Monthly Archives: October 2018

Climate Change is Class Warfare

That’s a not-entirely-novel observation by Kate Wagner, writing in The Baffler. Wagner notes that the house left standing in the wake of Hurricane Michael is the Sand Palace, a building that cost at least $400,000 and is owned by a rich radiologist. It has 40-foot-deep concrete pilings and is poured from reinforced concrete. So, yeah, it survived, even though the rest of Mexico Beach, Florida is now a ghost town, or worse, an apocalyptic wasteland. Wagner says that hurricane-proofing a house “adds roughly $30,000 to the total amount”:
This price tag almost by itself restricts future survival along much of the country’s beaches to the radiologists of the world. Yet, perhaps not surprisingly, news coverage of “the house that survived Michael” has expressed little outrage about its owners relative wealth and what it means for class and climate change, preferring instead to frame the prudence of the good doctor as a feel-better cautionary tale…. It is an urgent architectural warning to all of us that the wealthy will survive a Category 5 hurricane. The rest will be left to stare down devastation, realizing perhaps too late that climate change is class war.
This is for sure class warfare, and it goes deeper than whose house stands or falls. The cost of rebuilding is enormous and is born by us all via the insurance premiums and taxes we pay. Federal money–yours and mine–will be used to rebuild Mexico Beach but in ways that will be more conducive to the wealthy then even before. I’ve written about that in my review of Orin Pilkey’s book, Retreat from a Rising Sea.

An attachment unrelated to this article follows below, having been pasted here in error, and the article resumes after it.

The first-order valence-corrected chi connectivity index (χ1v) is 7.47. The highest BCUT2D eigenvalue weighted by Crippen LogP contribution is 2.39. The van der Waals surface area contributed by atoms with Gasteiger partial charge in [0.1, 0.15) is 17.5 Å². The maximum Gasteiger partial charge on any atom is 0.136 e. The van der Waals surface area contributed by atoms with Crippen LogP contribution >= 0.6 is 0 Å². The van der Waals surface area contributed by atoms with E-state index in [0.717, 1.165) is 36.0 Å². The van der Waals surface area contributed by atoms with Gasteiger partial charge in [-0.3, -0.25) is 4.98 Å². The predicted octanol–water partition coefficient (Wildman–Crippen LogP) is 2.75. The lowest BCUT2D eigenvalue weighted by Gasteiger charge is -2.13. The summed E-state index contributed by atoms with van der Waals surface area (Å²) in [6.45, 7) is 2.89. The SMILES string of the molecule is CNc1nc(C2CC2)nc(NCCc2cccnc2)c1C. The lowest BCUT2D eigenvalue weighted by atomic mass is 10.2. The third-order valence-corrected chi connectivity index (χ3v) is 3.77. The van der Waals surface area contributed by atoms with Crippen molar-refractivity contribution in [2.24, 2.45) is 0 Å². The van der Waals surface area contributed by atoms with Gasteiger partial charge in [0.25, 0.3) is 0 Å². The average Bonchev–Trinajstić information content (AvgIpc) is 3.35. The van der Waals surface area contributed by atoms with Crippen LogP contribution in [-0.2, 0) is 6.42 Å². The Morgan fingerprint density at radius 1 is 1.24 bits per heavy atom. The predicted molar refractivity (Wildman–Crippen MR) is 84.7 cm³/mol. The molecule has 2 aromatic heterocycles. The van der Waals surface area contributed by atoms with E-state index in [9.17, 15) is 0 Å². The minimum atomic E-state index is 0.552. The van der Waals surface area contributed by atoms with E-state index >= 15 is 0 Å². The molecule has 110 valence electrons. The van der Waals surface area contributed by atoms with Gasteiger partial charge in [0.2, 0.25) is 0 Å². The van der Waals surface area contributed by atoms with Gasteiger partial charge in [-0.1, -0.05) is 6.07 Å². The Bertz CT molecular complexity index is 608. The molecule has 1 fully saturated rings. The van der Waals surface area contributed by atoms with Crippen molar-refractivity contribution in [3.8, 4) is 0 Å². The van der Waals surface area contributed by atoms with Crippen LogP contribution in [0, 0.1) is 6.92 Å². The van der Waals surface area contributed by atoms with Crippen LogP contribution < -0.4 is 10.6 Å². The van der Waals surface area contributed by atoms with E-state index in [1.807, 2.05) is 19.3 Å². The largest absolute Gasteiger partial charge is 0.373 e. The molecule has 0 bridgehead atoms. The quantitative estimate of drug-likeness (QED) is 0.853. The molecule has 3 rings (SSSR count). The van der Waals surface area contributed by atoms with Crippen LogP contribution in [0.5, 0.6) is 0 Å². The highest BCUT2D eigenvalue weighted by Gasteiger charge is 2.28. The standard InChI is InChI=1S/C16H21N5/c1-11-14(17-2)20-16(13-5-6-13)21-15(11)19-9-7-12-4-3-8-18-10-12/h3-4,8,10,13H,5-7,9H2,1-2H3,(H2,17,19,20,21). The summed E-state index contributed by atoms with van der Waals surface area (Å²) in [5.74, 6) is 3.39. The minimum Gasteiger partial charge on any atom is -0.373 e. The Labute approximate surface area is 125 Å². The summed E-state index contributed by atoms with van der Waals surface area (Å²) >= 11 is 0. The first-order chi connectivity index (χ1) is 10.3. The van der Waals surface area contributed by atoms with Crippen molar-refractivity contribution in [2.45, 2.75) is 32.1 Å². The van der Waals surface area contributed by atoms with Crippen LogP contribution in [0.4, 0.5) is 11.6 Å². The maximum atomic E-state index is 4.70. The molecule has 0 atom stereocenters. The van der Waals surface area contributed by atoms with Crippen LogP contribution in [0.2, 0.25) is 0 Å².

Jack London and Louis-Auguste Blanqui

Could Jack London have read Louis-Auguste Blanqui’s Eternity by the Stars?

London, a well-known socialist, wrote The Star Rover, published in 1915. It’s an early science fiction novel, the narrative delivered by a professor serving life in San Quentin for murder. Tortured by prison guards and squeezed into “the jacket,” Professor Standing “escapes” via trance that enables him to walk among the stars and visit his many previous lifetimes. So, star walking and reincarnation are themes in this novel.

Blanqui was a famous French revolutionary, a socialist who was imprisoned “for his role in the socialist movement that would lead to the Paris Commune of 1871,” according to a piece by Paul Halpern (a professor!) in Aeon called “Time after Time.” Eternity by the Stars was published in 1872.

As Blanqui looked up at the night sky [from his prison cell], he found comfort in the possibility of other worlds. While life on Earth is fleeting… we might take solace in the notion that myriad replicas of our planet are brimming with similar creatures – that all events, he said, ‘that have taken place or that are yet to take place on our globe, before it dies, take place in exactly the same way on its billions of duplicates’. Might certain souls be imprisoned on these faraway worlds, too? Perhaps. But Blanqui held out hope that, through chance mutations, those who are unjustly jailed down here on Earth might there walk free.

I don’t know if London read French or if he was familiar with Blanqui, but he did join the Socialist Party in 1896. London was born four years after Blanqui’s Stars was first published, but that doesn’t mean that London didn’t at some point see it or hear about it. And, perhaps tellingly, he was accused of plagiarism on a number of occasions.

I’m no London scholar, but just as London’s The Iron Heel influences Orwell’s 1984, the two socialists, Blanqui and London, might have had a intellectual connection. He is said to have been largely self-educated but, in Oakland, he met a librarian who seems to have acted as a mentor and literary guide. So who knows what he might have read as a kid or discussed with fellow travelers as adventured around the world.